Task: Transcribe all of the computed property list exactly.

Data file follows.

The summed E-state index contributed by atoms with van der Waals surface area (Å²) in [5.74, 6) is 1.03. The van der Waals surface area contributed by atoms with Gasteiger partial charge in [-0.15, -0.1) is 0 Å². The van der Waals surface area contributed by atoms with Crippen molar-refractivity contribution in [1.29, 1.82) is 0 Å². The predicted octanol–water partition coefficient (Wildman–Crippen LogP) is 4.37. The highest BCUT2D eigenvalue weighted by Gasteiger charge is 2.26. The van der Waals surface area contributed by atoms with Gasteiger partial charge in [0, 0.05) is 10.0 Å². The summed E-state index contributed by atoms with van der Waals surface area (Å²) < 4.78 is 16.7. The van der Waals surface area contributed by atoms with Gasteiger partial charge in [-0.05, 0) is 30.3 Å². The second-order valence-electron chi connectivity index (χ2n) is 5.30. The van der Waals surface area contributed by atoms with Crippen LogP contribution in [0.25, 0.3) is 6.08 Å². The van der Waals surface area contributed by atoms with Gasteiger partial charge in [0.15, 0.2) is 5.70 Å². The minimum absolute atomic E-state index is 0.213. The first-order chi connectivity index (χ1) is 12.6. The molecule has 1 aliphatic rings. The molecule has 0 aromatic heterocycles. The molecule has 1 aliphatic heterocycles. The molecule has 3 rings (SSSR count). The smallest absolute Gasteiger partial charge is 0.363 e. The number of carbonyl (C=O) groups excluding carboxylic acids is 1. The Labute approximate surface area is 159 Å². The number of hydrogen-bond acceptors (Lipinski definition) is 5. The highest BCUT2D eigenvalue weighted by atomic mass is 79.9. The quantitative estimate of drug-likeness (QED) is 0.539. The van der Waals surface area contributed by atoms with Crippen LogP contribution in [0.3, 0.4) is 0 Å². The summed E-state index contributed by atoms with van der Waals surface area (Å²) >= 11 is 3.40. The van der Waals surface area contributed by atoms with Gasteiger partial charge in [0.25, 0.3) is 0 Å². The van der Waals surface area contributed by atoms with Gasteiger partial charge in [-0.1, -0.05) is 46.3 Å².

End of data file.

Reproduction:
The summed E-state index contributed by atoms with van der Waals surface area (Å²) in [5.74, 6) is 1.03. The van der Waals surface area contributed by atoms with Gasteiger partial charge in [-0.15, -0.1) is 0 Å². The van der Waals surface area contributed by atoms with Crippen molar-refractivity contribution in [1.29, 1.82) is 0 Å². The predicted octanol–water partition coefficient (Wildman–Crippen LogP) is 4.37. The highest BCUT2D eigenvalue weighted by Gasteiger charge is 2.26. The van der Waals surface area contributed by atoms with Gasteiger partial charge in [0, 0.05) is 10.0 Å². The summed E-state index contributed by atoms with van der Waals surface area (Å²) < 4.78 is 16.7. The van der Waals surface area contributed by atoms with Gasteiger partial charge in [-0.05, 0) is 30.3 Å². The second-order valence-electron chi connectivity index (χ2n) is 5.30. The van der Waals surface area contributed by atoms with Crippen LogP contribution in [0.25, 0.3) is 6.08 Å². The van der Waals surface area contributed by atoms with Gasteiger partial charge in [0.15, 0.2) is 5.70 Å². The minimum absolute atomic E-state index is 0.213. The first-order chi connectivity index (χ1) is 12.6. The molecule has 1 aliphatic rings. The molecule has 0 aromatic heterocycles. The molecule has 1 aliphatic heterocycles. The molecule has 3 rings (SSSR count). The smallest absolute Gasteiger partial charge is 0.363 e. The number of carbonyl (C=O) groups excluding carboxylic acids is 1. The Labute approximate surface area is 159 Å². The number of hydrogen-bond acceptors (Lipinski definition) is 5. The highest BCUT2D eigenvalue weighted by atomic mass is 79.9. The quantitative estimate of drug-likeness (QED) is 0.539. The van der Waals surface area contributed by atoms with Crippen LogP contribution in [0.3, 0.4) is 0 Å². The summed E-state index contributed by atoms with van der Waals surface area (Å²) >= 11 is 3.40. The van der Waals surface area contributed by atoms with Gasteiger partial charge in [0.25, 0.3) is 0 Å². The van der Waals surface area contributed by atoms with Gasteiger partial charge in [-0.1, -0.05) is 46.3 Å².